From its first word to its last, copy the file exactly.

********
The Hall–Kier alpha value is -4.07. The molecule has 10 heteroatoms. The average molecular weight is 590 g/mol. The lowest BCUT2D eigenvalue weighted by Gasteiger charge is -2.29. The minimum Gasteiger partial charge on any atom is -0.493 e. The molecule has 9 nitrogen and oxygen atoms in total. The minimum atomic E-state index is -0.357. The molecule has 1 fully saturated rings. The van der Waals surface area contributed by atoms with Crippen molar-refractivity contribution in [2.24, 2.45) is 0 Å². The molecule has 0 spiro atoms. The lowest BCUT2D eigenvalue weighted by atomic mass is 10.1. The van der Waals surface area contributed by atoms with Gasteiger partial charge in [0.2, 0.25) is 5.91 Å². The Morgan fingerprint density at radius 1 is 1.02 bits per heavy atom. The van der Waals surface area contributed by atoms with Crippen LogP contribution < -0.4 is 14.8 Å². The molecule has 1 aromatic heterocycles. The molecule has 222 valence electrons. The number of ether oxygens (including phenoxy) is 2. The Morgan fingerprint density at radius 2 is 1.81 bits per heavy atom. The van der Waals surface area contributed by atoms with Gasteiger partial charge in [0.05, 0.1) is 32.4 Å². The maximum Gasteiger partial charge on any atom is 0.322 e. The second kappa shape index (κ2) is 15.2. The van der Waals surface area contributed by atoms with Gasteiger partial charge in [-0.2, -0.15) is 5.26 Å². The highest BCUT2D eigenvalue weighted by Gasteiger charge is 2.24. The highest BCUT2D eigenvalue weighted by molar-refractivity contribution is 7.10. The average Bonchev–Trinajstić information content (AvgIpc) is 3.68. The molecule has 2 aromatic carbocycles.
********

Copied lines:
The Hall–Kier alpha value is -4.07. The molecule has 10 heteroatoms. The average molecular weight is 590 g/mol. The lowest BCUT2D eigenvalue weighted by Gasteiger charge is -2.29. The minimum Gasteiger partial charge on any atom is -0.493 e. The molecule has 9 nitrogen and oxygen atoms in total. The minimum atomic E-state index is -0.357. The molecule has 1 fully saturated rings. The van der Waals surface area contributed by atoms with Crippen molar-refractivity contribution in [2.24, 2.45) is 0 Å². The molecule has 0 spiro atoms. The lowest BCUT2D eigenvalue weighted by atomic mass is 10.1. The van der Waals surface area contributed by atoms with Gasteiger partial charge in [0.2, 0.25) is 5.91 Å². The Morgan fingerprint density at radius 1 is 1.02 bits per heavy atom. The van der Waals surface area contributed by atoms with Crippen LogP contribution < -0.4 is 14.8 Å². The molecule has 1 aromatic heterocycles. The molecule has 222 valence electrons. The number of ether oxygens (including phenoxy) is 2. The Morgan fingerprint density at radius 2 is 1.81 bits per heavy atom. The van der Waals surface area contributed by atoms with Gasteiger partial charge in [0.05, 0.1) is 32.4 Å². The maximum Gasteiger partial charge on any atom is 0.322 e. The second kappa shape index (κ2) is 15.2. The van der Waals surface area contributed by atoms with Gasteiger partial charge in [-0.2, -0.15) is 5.26 Å². The highest BCUT2D eigenvalue weighted by Gasteiger charge is 2.24. The highest BCUT2D eigenvalue weighted by molar-refractivity contribution is 7.10. The average Bonchev–Trinajstić information content (AvgIpc) is 3.68. The molecule has 2 aromatic carbocycles.